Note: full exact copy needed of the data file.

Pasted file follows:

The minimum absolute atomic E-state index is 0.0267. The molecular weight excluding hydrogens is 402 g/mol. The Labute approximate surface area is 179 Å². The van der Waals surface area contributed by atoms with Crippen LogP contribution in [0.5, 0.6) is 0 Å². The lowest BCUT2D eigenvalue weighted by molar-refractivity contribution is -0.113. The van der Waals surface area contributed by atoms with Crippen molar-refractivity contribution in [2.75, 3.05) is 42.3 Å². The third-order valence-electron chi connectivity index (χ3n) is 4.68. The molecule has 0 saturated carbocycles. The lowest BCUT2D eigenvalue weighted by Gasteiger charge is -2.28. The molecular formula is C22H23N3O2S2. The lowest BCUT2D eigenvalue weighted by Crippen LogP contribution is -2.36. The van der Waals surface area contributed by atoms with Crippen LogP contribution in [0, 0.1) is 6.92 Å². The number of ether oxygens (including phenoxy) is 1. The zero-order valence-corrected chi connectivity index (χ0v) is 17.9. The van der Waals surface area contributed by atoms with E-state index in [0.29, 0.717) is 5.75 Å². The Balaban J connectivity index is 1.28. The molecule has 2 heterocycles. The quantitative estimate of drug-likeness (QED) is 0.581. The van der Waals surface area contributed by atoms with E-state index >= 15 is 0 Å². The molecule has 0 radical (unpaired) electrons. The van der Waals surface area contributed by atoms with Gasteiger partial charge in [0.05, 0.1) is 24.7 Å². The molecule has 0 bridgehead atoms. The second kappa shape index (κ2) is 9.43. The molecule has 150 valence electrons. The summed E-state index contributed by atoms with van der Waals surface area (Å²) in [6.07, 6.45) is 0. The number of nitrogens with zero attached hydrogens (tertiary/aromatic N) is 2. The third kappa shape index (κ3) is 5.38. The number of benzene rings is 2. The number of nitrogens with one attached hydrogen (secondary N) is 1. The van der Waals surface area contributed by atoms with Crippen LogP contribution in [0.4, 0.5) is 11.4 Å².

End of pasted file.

The minimum absolute atomic E-state index is 0.0267. The molecular weight excluding hydrogens is 402 g/mol. The Labute approximate surface area is 179 Å². The van der Waals surface area contributed by atoms with Crippen LogP contribution in [0.5, 0.6) is 0 Å². The lowest BCUT2D eigenvalue weighted by molar-refractivity contribution is -0.113. The van der Waals surface area contributed by atoms with Crippen molar-refractivity contribution in [2.75, 3.05) is 42.3 Å². The third-order valence-electron chi connectivity index (χ3n) is 4.68. The molecule has 0 saturated carbocycles. The lowest BCUT2D eigenvalue weighted by Gasteiger charge is -2.28. The molecular formula is C22H23N3O2S2. The lowest BCUT2D eigenvalue weighted by Crippen LogP contribution is -2.36. The van der Waals surface area contributed by atoms with Crippen LogP contribution in [0, 0.1) is 6.92 Å². The number of ether oxygens (including phenoxy) is 1. The zero-order valence-corrected chi connectivity index (χ0v) is 17.9. The van der Waals surface area contributed by atoms with E-state index in [0.29, 0.717) is 5.75 Å². The Balaban J connectivity index is 1.28. The molecule has 2 heterocycles. The quantitative estimate of drug-likeness (QED) is 0.581. The van der Waals surface area contributed by atoms with E-state index >= 15 is 0 Å². The molecule has 0 radical (unpaired) electrons. The van der Waals surface area contributed by atoms with Gasteiger partial charge in [0.05, 0.1) is 24.7 Å². The molecule has 0 bridgehead atoms. The second kappa shape index (κ2) is 9.43. The molecule has 150 valence electrons. The summed E-state index contributed by atoms with van der Waals surface area (Å²) in [6.07, 6.45) is 0. The number of nitrogens with zero attached hydrogens (tertiary/aromatic N) is 2. The third kappa shape index (κ3) is 5.38. The number of benzene rings is 2. The number of nitrogens with one attached hydrogen (secondary N) is 1. The van der Waals surface area contributed by atoms with Crippen LogP contribution in [0.4, 0.5) is 11.4 Å².